The court examined the documents submitted by the proceedee as evidence and observed that his father and grandfather were residents of Jamirala village is proved in the documents but there is no document to show that they were residents prior to 1966. The court also took into consideration that his father served in the Indian Air Force and observed that “the citizenship and antecedents of the father must have been verified during his induction to IAF in 1972 which may be presumed in view of depositions and evidences on record”.
Speaking about the inclusion of his name in final NRC, the court said, “Appearance of O.P.s name in FNRC, at least establishes his relationship, though not necessarily and lawfully establishes his citizenship due to pendency of this case”. The court said that the proceedee’s inclusion in the final NRC will be validated only if this case goes in his favour. However, the court also observed that the names of other persons of his family in final NRC may be conclusive proof of their citizenship.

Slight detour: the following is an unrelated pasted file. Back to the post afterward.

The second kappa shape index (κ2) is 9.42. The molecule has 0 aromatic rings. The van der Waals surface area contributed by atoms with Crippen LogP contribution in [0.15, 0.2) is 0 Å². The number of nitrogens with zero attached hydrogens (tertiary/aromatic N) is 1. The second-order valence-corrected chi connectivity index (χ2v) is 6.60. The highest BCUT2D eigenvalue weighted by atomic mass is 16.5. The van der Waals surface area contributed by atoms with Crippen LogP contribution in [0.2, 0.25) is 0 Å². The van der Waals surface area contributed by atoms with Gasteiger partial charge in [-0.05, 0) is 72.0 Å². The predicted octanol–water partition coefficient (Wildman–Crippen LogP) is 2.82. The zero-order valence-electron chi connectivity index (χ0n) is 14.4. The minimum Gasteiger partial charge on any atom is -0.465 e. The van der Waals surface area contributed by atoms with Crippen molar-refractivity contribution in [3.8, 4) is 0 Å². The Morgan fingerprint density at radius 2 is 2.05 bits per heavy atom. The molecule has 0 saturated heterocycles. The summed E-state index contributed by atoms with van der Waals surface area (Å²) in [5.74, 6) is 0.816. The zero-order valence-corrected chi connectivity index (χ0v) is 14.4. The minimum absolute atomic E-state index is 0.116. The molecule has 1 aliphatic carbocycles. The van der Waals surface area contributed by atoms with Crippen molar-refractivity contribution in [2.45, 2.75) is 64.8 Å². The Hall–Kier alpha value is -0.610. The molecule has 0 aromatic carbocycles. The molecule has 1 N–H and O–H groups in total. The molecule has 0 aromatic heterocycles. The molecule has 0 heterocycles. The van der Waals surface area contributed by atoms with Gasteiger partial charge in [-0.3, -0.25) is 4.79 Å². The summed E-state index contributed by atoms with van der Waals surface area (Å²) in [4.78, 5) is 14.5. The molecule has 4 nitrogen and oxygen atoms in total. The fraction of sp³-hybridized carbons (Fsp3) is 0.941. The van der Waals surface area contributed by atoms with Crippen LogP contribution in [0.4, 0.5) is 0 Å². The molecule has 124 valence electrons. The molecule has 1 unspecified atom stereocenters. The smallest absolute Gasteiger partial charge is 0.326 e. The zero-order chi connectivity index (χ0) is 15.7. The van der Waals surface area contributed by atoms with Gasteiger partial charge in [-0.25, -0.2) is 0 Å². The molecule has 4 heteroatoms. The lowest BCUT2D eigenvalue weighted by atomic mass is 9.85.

Finality of NRC
Referring to the comments of the government pleader about the finality of the August 2019 NRC, the court observed that NRC Assam was prepared as per provisions of the Citizenship Act 1955 (especially as mandated by Section 14A) and The Citizenship (Registration of Citizens and Issue of National Identity Cards) Rules 2003 and under the orders and directions of the Supreme Court. The court pointed out that the apex court had directed that NRC in Assam be prepared in a time bound manner and also fixed a time schedule and mentioned it as “finalization of final updated NRC”. The court had extended time up to August 31, 2019 for “publishing the final NRC”.